Games Started 103 101 (James Shields, R.A. Dickey)
Innings Pitched 912 2/3 667 (Kershaw)
Complete Games 79 13 (Kershaw)

As you can see, things escalate here. "Hm, Gibson had two more starts than Shields and Dickey, I guess that's pretty impres...oh, wow, quite a few more innings than Kershaw. The 245 2/3 innings gap is only 5 1/3 less than Justin Verlander had in the season in which he led the 2010s in innings. Now to peruse the complete g...HOW DOES BOB GIBSON STILL HAVE A RIGHT ARM?

To give you an even more pronounced idea of how much times have changed: Clayton Kershaw's 667 innings pitched from 2013-2015 would have ranked 33rd from 1968-1970. And his 13 complete games? Tied for 70th.

Certainly, there are some old-school fans wincing at how Kershaw's endurance compares with Gibson's, but they should not view this as an indictment of Clayton Kershaw's lack of intestinal fortitude.

If circumstances dictated that Kershaw needed to throw 300 innings a year while completing over three-fourths of his starts, he would certainly try and it would not be absurd to think he could succeed. However, Kershaw would almost certainly be less effective by pitching later into games. Even Bob Gibson, whose name is synonymous with unblemished durability, was.

ERA IP
Bob Gibson, Innings 1-3 1.81 309
Bob Gibson, Innings 4-6 2.13 308
Bob Gibson, Innings 7-9 2.39 267
Clayton Kershaw, Innings 1-3 1.98 277 2/3
Clayton Kershaw, Innings 4-6 1.85 267 1/3
Clayton Kershaw, Innings 7-9 1.92 122

Two things stand out immediately to me. One is that Bob Gibson pitched only one fewer inning in innings 4-6 than 1-3. Aside from two starts in May 1970, one in which he went 5 1/3 and one in which he went 5 2/3, he made it through six every time. In fact, in his legendary 1968 season, Gibson's shortest outing was seven complete innings.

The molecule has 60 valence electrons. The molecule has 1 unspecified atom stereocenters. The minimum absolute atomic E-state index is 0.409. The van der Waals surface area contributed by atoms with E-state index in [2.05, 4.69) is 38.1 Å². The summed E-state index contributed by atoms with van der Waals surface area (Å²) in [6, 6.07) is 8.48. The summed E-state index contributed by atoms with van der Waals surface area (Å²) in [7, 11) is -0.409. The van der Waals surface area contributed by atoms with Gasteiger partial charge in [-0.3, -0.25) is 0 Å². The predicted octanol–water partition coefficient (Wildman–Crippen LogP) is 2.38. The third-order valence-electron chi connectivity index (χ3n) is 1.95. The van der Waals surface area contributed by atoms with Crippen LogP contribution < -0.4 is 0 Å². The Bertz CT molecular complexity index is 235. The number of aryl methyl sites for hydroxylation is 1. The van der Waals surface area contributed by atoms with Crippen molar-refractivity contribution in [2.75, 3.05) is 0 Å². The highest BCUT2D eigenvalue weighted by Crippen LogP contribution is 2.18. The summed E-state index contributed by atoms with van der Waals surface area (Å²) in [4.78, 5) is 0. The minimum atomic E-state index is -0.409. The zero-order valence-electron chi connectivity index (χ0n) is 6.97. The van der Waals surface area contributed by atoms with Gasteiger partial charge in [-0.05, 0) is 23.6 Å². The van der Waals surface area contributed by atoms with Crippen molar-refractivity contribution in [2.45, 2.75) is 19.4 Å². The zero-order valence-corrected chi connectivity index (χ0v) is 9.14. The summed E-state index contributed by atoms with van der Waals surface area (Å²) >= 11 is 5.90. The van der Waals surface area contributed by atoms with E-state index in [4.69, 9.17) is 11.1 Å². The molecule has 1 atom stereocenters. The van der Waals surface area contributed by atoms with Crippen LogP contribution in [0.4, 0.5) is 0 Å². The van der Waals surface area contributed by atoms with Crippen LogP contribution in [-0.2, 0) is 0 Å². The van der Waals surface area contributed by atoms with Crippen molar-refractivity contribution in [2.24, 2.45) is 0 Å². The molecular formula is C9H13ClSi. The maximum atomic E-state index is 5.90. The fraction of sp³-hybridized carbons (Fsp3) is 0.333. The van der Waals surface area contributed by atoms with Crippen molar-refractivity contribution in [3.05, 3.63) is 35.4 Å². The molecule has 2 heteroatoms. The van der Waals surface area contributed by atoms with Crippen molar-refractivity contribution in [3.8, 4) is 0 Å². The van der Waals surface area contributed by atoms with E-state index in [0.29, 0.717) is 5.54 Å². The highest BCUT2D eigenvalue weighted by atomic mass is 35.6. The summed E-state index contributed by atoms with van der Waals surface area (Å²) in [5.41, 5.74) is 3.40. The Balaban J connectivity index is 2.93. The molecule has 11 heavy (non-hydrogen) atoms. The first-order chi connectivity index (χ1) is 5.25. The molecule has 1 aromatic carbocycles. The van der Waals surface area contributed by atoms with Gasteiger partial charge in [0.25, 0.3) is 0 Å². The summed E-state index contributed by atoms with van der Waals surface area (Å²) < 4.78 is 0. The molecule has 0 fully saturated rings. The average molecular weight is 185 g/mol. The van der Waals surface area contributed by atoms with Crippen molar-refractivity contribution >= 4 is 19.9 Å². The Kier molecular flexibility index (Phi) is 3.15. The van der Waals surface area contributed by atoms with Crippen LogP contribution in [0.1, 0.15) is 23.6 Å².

Another is that unlike Gibson, Kershaw's ERA actually improved in the middle innings and is better in the later innings than in the first three. At first this seems unnatural but the selection bias at play does make sense here: in modern baseball, a pitcher will be pulled in the middle innings if he is struggling and if he makes it into the late innings, it generally means he is pitching well.

In contrast to Kershaw, Bob Gibson pitched fifteen times in extra innings, tallying 28 2/3 innings and accumulating a 3.14 ERA. While a 3.14 ERA is hardly bad, he had a 2.10 ERA in regulation from 1968-1970. The difference between a 2.10 and his overall 2.13 ERA  may seem negligible, but every little detail matters when discerning between these two super-aces. Clayton Kershaw has never pitched in extra innings.

In the end, comparing Gibson and Kershaw is like comparing Wayne Gretzky to Pelé: they're both great but when it comes down to it, they are essentially (or in the case of the latter two, literally) playing different sports. The modern bullpen has enabled Clayton Kershaw to be more effective, even relative to the soaring strikeout rates of his era, on a per-batter basis than Bob Gibson. And perhaps the presence of Kenley Jansen and company allows Kershaw to exert more effort per pitch; it certainly allows him to leave games before fatigue takes too much of a toll on his performance.

Had Kershaw pitched in the late 1960s, he would probably have pitched more innings with worse rate stats, and had Gibson pitched today, he would probably have pitched fewer innings with better rate stats. But in each's own era, he is regardless the greatest pitcher of his generation.